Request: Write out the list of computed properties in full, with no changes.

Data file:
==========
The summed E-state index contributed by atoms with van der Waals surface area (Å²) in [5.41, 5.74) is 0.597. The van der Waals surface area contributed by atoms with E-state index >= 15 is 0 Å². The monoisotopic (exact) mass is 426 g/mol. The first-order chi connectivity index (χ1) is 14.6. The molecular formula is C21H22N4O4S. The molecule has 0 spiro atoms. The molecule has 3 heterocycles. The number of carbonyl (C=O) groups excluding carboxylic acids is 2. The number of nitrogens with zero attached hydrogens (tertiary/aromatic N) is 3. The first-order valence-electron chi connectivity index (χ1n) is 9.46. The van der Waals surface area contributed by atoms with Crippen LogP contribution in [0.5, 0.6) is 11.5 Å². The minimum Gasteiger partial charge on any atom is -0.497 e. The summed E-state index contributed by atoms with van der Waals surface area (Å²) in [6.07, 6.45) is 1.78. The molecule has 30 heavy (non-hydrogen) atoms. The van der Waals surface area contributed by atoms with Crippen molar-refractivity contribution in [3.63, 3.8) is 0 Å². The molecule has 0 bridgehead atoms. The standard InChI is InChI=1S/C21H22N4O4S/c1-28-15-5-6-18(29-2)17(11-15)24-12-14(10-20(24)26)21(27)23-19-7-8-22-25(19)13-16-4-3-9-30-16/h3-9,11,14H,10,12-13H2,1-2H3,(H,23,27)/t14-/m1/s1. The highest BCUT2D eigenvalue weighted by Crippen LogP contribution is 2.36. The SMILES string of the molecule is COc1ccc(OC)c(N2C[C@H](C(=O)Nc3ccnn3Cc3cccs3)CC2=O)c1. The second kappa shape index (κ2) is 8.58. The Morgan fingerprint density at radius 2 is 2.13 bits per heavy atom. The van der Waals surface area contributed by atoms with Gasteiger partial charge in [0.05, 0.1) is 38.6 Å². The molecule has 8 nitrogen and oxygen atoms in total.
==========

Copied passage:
The summed E-state index contributed by atoms with van der Waals surface area (Å²) in [5.41, 5.74) is 0.597. The van der Waals surface area contributed by atoms with E-state index >= 15 is 0 Å². The monoisotopic (exact) mass is 426 g/mol. The first-order chi connectivity index (χ1) is 14.6. The molecular formula is C21H22N4O4S. The molecule has 0 spiro atoms. The molecule has 3 heterocycles. The number of carbonyl (C=O) groups excluding carboxylic acids is 2. The number of nitrogens with zero attached hydrogens (tertiary/aromatic N) is 3. The first-order valence-electron chi connectivity index (χ1n) is 9.46. The van der Waals surface area contributed by atoms with Crippen LogP contribution in [0.5, 0.6) is 11.5 Å². The minimum Gasteiger partial charge on any atom is -0.497 e. The summed E-state index contributed by atoms with van der Waals surface area (Å²) in [6.07, 6.45) is 1.78. The molecule has 30 heavy (non-hydrogen) atoms. The van der Waals surface area contributed by atoms with Crippen molar-refractivity contribution in [3.63, 3.8) is 0 Å². The molecule has 0 bridgehead atoms. The standard InChI is InChI=1S/C21H22N4O4S/c1-28-15-5-6-18(29-2)17(11-15)24-12-14(10-20(24)26)21(27)23-19-7-8-22-25(19)13-16-4-3-9-30-16/h3-9,11,14H,10,12-13H2,1-2H3,(H,23,27)/t14-/m1/s1. The highest BCUT2D eigenvalue weighted by Crippen LogP contribution is 2.36. The SMILES string of the molecule is COc1ccc(OC)c(N2C[C@H](C(=O)Nc3ccnn3Cc3cccs3)CC2=O)c1. The second kappa shape index (κ2) is 8.58. The Morgan fingerprint density at radius 2 is 2.13 bits per heavy atom. The van der Waals surface area contributed by atoms with Gasteiger partial charge in [0.05, 0.1) is 38.6 Å². The molecule has 8 nitrogen and oxygen atoms in total.